She vainly hoped to give the child a chance of salvation. New revelations expose several major lies of China’s report on the Urumqi fire.
by Kok Bayraq
In a social media video post, a Uyghur woman in East Turkistan (Xinjiang to China) complained about the tragedy her family faced during the fire in Urumqi on November 24: “My sister couldn’t get out of her unit and couldn’t escape from the fire, throwing her one-month-old baby out of the window.” Crying, she continued: “The firemen couldn’t even catch the baby. The child’s brain was broken into a hundred pieces!”
She was not alone in her statements. Many others on social media exposed several major lies in China’s press release about the incident. The authorities wrote that the building was in a low-risk area, so the building’s doors were open, and the residents could have escaped. Logically, a mother whose house is on fire would hold her baby in her arms and run away from the fire.
This mother was desperate to get herself and her child out of the building because the door was locked. Realizing that her child could not withstand the fire and smoke for long, she threw him out of the building so that he might have a chance to survive. This is the most powerful proof that China’s “the doors were open” claim is a lie.
China attributed the carnage to the weak self-defense capabilities of the residents of the building. Yet, another photo on social media shows a man clinging to the wall of a building as he climbs out of the window of his home and steps on the window edge. This scene proves that the victims had shown extraordinary skills trying to save themselves and had tried to their last resort. The windows were the only way out. That mother also threw her baby out the window as a last resort. She had not lost her mind; she had no other choice.
The Chinese officials may mean that the locks on the doors to the units and corridors could have been broken, had the residents tried. The head of Uyghur Aid, Norwegian activist Abduweli Ayup, said, “This is a building where Uyghur traders live, and most of these traders have been in camps for [the last] six years. Expecting mothers and children trapped in the building to break down the locked doors is nothing more than blaming the victims for the crime.”
China has stated that ten were killed and nine were injured in the incident. The post about the baby who was thrown from the building, reads: “There were seven people in the unit, including four sisters and one brother who were taking care of my sister who just gave birth one month ago. All of them are gone because of the locked doors of the building.” And it was confirmed that five people died from the home of Khambarnisahan, who lived on the nineteenth floor. Those two units alone make for twelve casualties.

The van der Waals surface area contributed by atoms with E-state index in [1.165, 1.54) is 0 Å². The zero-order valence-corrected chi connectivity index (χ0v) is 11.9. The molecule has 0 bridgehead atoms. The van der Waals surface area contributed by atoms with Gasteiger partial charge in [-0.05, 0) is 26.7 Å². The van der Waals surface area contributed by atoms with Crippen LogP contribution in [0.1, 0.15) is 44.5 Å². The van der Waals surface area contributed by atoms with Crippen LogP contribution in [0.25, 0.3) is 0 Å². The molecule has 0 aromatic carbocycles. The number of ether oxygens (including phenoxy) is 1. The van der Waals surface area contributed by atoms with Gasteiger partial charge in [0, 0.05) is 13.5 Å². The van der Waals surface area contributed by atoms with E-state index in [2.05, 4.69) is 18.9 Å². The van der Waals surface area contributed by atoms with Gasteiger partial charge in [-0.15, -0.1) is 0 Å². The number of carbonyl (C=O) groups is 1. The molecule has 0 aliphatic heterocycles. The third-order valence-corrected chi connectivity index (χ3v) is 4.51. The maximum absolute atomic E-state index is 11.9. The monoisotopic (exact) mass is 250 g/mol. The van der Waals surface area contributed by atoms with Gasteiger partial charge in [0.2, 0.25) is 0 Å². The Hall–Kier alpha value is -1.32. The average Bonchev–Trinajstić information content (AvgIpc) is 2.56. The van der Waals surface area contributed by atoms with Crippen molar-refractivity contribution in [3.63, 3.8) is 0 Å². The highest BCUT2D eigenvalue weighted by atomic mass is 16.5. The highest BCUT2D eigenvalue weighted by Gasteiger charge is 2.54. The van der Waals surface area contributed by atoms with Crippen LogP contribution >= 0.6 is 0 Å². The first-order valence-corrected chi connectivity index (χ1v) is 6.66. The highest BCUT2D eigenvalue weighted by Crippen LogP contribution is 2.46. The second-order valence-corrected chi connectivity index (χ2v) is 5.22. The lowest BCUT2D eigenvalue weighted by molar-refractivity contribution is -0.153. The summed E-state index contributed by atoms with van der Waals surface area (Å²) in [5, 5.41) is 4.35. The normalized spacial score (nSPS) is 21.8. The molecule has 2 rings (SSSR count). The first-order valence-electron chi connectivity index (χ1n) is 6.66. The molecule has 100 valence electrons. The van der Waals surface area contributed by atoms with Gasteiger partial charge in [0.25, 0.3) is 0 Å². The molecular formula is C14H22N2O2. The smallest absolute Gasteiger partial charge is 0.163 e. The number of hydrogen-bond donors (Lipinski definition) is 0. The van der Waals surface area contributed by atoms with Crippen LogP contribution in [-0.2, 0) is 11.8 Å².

A Chinese media has reported that three floors were burned and four floors were filled with smoke. If there were no survivors in a unit on the 19th floor that was not burned by the fire, and only the smoke reached it, then it is impossible to imagine the survival of people on the three floors below who were burned. On social media, the death toll is currently 44. It looks credible, and is more than four times the official account given by China.
China also praised the firefighters, who were unable to put out the fire after three hours, for “successfully performing their duties.” When a building catches fire, it is well known that people may jump from it out of fear that they will not be saved. In firefighting, there must be a rescue device or measure for this possibility. However, the baby who was thrown from the building did not survive because the firefighters were either unprepared or made no attempt to save him.
According to reports, at the scene, Uyghur youths, such as Iminjan and Abdulla Ablet, broke into the building and rescued three children and four mothers. On their last attempt to enter, they lost consciousness due to a lack of oxygen and were taken to the hospital. This work should not have been left to them, given the many firefighters on the scene. The boys were able to save seven people without proper equipment; they had nothing more than their bravery and desire to help others. The firefighters, with their training, experience, and equipment, could perhaps have saved nearly every resident of the building if they had performed their jobs appropriately and had received adequate instructions.
The fire brigade arrived immediately with enough manpower and equipment, but it did not act adequately. There may be two reasons for this: the excessive barriers and locks set up to prevent socializing, which restricted their movement, and the impact of propaganda portraying Uyghurs as enemies of the state and “terrorists.” This propaganda, which has been circulating for decades, may have discouraged any expression of sympathy and mercy.
Therefore, the “success” of the firefighters is just another lie.
The lies were not just about the result of the Urumqi fire but also the cause of the fire tragedy, another proof that this regime has built and maintained its existence through propaganda.
China’s false news is not news. Exposing this lie is not meant to criticize China because a regime that is burning its citizens cannot be corrected through criticism. The goal is to draw international attention to the Urumqi fire, which is one of the most tragic events in recent history, especially in the age of the Internet, where we can see its horrific images. It is also to prevent the fire from crossing the borders, because the People’s Republic of China has its dreams of world hegemony and a world dominated by the Chinese Communist Party is a world where more tragedies like the Urumqi Fire will occur.